Rewarding British farmers for looking after their soil should take 'centre stage' in post-Brexit agricultural policy, a Royal Society report has said.
Farmers who focus on the quality and structure of their soil could help the United Kingdom meet its climate commitments.
The society's new Soil Structure and its Benefits report brings together evidence on the functions soils can perform.
As well as enabling 95% of human food production, soils filter water, store carbon and provide habitats for an array of life.
Despite this, they have too often been “out of sight, out of mind” when it comes to land management, the report says.
This looks set to change with the Agriculture Bill, which introduces provisions for farmers to access financial assistance “for protecting or improving soil quality”.
The report shows evidence for a number of “win-win” strategies where, by improving soil structure, farmers can increase productivity and simultaneously deliver societal priorities, like reducing flood risks and promoting biodiversity.
Defra estimates that topsoil erosion alone costs England and Wales £150m a year – around £40m of this is attributable to productivity losses.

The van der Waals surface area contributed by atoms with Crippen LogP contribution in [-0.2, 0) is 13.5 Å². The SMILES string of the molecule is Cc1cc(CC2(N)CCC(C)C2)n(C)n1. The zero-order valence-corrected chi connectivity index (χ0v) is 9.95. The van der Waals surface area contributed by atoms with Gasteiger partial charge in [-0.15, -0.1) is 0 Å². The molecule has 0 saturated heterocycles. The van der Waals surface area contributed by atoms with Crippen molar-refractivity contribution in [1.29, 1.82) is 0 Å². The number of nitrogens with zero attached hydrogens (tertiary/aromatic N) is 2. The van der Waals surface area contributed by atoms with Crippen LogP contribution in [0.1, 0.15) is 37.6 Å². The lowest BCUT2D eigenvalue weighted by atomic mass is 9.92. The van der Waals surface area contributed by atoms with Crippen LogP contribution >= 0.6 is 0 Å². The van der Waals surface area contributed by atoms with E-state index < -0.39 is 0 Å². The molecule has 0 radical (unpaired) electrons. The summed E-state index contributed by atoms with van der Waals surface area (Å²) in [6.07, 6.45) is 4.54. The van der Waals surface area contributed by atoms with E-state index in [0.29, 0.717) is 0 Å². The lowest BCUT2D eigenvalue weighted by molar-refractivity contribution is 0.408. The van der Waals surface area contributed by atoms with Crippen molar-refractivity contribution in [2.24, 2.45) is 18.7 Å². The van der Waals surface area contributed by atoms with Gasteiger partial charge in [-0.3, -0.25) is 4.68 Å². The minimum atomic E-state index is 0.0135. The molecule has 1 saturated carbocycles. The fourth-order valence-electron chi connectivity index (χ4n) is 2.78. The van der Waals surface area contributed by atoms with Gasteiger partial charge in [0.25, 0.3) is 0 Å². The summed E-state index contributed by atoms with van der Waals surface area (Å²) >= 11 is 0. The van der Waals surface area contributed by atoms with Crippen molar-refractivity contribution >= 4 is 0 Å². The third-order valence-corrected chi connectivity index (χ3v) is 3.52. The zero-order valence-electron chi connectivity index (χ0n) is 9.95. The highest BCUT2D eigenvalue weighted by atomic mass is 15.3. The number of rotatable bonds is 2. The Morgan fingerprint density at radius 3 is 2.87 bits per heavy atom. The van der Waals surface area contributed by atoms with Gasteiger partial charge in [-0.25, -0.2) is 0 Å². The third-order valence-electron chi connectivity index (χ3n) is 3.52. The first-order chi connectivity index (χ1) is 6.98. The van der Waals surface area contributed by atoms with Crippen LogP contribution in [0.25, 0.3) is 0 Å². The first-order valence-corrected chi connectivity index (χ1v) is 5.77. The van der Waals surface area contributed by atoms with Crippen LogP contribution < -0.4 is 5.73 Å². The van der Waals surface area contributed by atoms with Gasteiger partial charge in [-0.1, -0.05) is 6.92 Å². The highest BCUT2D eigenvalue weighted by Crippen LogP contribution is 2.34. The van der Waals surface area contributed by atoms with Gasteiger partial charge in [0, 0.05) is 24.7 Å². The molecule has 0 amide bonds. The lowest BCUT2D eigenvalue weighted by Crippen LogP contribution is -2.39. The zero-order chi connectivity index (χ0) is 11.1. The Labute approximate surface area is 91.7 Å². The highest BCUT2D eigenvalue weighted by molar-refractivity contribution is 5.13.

Professor Alastair Fitter, Professor of Ecology at the University of York, said: “We should be as appalled by badly managed soils in our fields as we are by the loss of our woods or wetlands.
“Our soils lock away more carbon than the vegetation on them, they provide 95% of our food, and when managed well they limit the risk of flooding, while supporting a vast array of life.
"Too often, though, they are ‘out of sight, out of mind’."
He said the government is at a 'critical moment' in setting the course for farming, and that soils should take 'centre stage' in land management policy.
The report looks at four areas where well-structured soils – those porous enough to allow water drainage, free movement of air, and penetration by roots – have the biggest benefits.
These include climate change mitigation, clean water and flood prevention, agricultural productivity and boosting bodiversity.
It concludes with four example policy scenarios, setting out the benefits and the trade-offs that they might entail.
These range from a “low cost, voluntary participation scheme” with farmers self-assessing soil health, through to more scientifically rigorous systems, with regular monitoring of farmed soils.
Technology will be important too, as drones can be used to assess soil health and GPS-guided machinery can limit soil compaction.